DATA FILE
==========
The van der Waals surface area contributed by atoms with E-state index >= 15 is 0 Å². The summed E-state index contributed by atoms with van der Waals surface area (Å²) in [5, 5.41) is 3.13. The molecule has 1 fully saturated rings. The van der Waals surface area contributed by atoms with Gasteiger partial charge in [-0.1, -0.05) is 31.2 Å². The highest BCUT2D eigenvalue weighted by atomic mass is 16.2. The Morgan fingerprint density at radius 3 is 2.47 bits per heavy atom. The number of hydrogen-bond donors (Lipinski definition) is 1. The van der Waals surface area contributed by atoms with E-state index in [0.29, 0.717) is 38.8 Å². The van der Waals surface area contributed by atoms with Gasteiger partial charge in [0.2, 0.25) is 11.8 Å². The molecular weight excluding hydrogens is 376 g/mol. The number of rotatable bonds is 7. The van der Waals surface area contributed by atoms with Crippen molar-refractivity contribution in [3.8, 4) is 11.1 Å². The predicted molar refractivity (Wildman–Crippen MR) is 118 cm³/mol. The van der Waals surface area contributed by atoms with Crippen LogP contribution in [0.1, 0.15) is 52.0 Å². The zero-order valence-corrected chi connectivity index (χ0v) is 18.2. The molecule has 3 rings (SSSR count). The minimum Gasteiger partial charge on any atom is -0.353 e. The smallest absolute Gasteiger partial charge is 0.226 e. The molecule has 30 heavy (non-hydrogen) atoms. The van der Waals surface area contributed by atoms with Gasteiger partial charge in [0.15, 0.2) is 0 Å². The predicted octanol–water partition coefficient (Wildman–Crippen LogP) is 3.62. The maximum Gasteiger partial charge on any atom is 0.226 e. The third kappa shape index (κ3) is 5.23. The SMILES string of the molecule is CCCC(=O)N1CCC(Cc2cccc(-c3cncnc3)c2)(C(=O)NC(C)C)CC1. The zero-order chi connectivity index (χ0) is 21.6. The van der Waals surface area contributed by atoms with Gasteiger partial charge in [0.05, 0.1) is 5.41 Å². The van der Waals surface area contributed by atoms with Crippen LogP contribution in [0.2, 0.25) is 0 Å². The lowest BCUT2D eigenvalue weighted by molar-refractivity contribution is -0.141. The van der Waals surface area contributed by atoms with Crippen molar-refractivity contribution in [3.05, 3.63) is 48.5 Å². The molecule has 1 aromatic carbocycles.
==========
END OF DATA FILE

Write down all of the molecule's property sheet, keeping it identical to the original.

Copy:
The van der Waals surface area contributed by atoms with E-state index >= 15 is 0 Å². The summed E-state index contributed by atoms with van der Waals surface area (Å²) in [5, 5.41) is 3.13. The molecule has 1 fully saturated rings. The van der Waals surface area contributed by atoms with Gasteiger partial charge in [-0.1, -0.05) is 31.2 Å². The highest BCUT2D eigenvalue weighted by atomic mass is 16.2. The Morgan fingerprint density at radius 3 is 2.47 bits per heavy atom. The number of hydrogen-bond donors (Lipinski definition) is 1. The van der Waals surface area contributed by atoms with E-state index in [0.29, 0.717) is 38.8 Å². The van der Waals surface area contributed by atoms with Gasteiger partial charge in [0.2, 0.25) is 11.8 Å². The molecular weight excluding hydrogens is 376 g/mol. The number of rotatable bonds is 7. The van der Waals surface area contributed by atoms with Crippen molar-refractivity contribution in [3.8, 4) is 11.1 Å². The predicted molar refractivity (Wildman–Crippen MR) is 118 cm³/mol. The van der Waals surface area contributed by atoms with Crippen LogP contribution in [0.1, 0.15) is 52.0 Å². The zero-order valence-corrected chi connectivity index (χ0v) is 18.2. The molecule has 3 rings (SSSR count). The minimum Gasteiger partial charge on any atom is -0.353 e. The smallest absolute Gasteiger partial charge is 0.226 e. The molecule has 30 heavy (non-hydrogen) atoms. The van der Waals surface area contributed by atoms with Gasteiger partial charge in [0.15, 0.2) is 0 Å². The predicted octanol–water partition coefficient (Wildman–Crippen LogP) is 3.62. The maximum Gasteiger partial charge on any atom is 0.226 e. The third kappa shape index (κ3) is 5.23. The SMILES string of the molecule is CCCC(=O)N1CCC(Cc2cccc(-c3cncnc3)c2)(C(=O)NC(C)C)CC1. The zero-order chi connectivity index (χ0) is 21.6. The van der Waals surface area contributed by atoms with Gasteiger partial charge in [0.05, 0.1) is 5.41 Å². The van der Waals surface area contributed by atoms with Crippen LogP contribution in [0.2, 0.25) is 0 Å². The lowest BCUT2D eigenvalue weighted by molar-refractivity contribution is -0.141. The van der Waals surface area contributed by atoms with Crippen molar-refractivity contribution in [3.05, 3.63) is 48.5 Å². The molecule has 1 aromatic carbocycles.